Henry Line, chairman of the ANSI International Committee, said: “Inasmuch as standards are the common denominator in addressing the demands imposed by market forces, it is imperative that U.S. technology be appropriately positioned in all of the global forums wherein requirements are being articulated. The grant from NIST will assist in ANSI’s efforts to position the U.S. at the forefront of the international standards-development community.”
As the official U.S. member to the International Organization for Standardization (ISO) and to the International Electrotechnical Committee (IEC), ANSI is an advocate for U.S. interests in the international standards-development arena. The institute is responsible for U.S. representation in all of the activities of the ISO and IEC and votes on all proposed international standards under development by these two organizations. More than 130 nations are ISO members; IEC membership totals 60 countries.
Among the U.S.’s top 10 trading partners, levels of government support for national standards organizations in 1995 ranged from nearly 4 percent for the U.K. to 100 percent for Japan, Mexico, China, and South Korea. The $500,000 grant from NIST is equivalent to almost 3 percent of ANSI’s annual budget.
ANSI pays combined dues of almost $2 million per year to ISO and IEC and expends another $2 million per year in support of international programs and efforts. ANSI will allocate the grant money to help pay ISO and IEC dues and to support its participation in the organizations’ policy-making bodies.
Funds were made available with the active support of the House Committee on Science, which authorized the funding that was appropriated by Congress in NIST’s fiscal year 2000 budget. Congress specified that the grant be used solely for international standards activities.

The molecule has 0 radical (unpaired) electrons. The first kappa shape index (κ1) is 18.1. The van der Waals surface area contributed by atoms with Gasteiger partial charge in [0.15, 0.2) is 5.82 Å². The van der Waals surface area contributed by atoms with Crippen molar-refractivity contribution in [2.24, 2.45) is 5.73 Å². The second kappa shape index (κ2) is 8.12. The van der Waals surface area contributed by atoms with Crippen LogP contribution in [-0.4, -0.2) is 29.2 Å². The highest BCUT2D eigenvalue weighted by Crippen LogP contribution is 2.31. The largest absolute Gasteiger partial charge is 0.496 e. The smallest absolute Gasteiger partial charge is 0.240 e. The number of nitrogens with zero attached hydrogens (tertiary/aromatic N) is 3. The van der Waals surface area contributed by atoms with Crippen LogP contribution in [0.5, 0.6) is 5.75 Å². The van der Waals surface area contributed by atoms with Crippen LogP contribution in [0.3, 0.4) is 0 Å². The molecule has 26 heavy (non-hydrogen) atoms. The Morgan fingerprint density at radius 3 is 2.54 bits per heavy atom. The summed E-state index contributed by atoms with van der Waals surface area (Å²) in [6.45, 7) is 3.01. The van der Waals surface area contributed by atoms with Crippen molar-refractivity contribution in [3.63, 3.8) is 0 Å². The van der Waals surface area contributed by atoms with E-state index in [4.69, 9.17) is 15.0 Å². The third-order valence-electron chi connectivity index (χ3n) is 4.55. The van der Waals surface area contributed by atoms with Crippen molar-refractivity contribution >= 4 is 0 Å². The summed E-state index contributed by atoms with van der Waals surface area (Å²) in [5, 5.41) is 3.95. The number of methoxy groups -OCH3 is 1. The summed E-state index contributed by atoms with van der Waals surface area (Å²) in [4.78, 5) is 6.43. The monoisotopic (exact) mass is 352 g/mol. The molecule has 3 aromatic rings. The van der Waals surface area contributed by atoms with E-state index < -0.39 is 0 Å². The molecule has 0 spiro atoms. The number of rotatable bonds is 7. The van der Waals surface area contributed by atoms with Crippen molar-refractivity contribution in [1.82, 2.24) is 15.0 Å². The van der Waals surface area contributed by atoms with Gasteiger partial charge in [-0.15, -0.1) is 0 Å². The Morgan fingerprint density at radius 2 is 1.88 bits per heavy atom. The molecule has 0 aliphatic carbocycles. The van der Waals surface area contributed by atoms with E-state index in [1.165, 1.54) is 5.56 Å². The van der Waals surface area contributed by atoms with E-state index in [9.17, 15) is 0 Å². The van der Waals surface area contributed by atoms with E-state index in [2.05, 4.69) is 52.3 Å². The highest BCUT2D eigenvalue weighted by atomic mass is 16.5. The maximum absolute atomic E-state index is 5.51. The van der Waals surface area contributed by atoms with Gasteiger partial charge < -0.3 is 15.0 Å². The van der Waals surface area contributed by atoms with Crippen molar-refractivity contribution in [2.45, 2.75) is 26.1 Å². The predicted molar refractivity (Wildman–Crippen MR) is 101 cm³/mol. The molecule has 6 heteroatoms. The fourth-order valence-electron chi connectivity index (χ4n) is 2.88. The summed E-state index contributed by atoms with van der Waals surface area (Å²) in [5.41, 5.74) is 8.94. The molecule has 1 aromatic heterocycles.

“The grant is a symbol of the strengthened link between the public and private sectors,” said Robert J. Hermann, chairman of the ANSI board of directors. “Through the hard work, support, and determination of many ANSI members, in particular the initiative of NIST and other government agencies, we have been able to demonstrate the critical importance of a cooperative relationship between industry and government in advancing U.S. interests internationally.”
“Regular U.S. representation at the grass-roots level and in key policy-setting committees is critical to ensure consistency of international standards with U.S. standards and practices,” said NIST director Ray Kammer. “Just as many nations are doing, we must be alert to the potential that competitors will use international standards to advance their economic interests and to impede other countries’ access to export markets. The grant will help ANSI to represent the U.S. effectively in ISO and IEC and in the regional activities that often result in international standards.”
“This grant is a significant step forward in promoting and maintaining U.S. and ANSI participation in international standards work. It provides partial government support for our important international efforts without introducing government ‘control,’” said ANSI president and CEO Mark W. Hurwitz.
Source: National Institute of Standards and Technology, Gaithersburg, MD, 301/975-NIST; http://www.ta.nist.gov.
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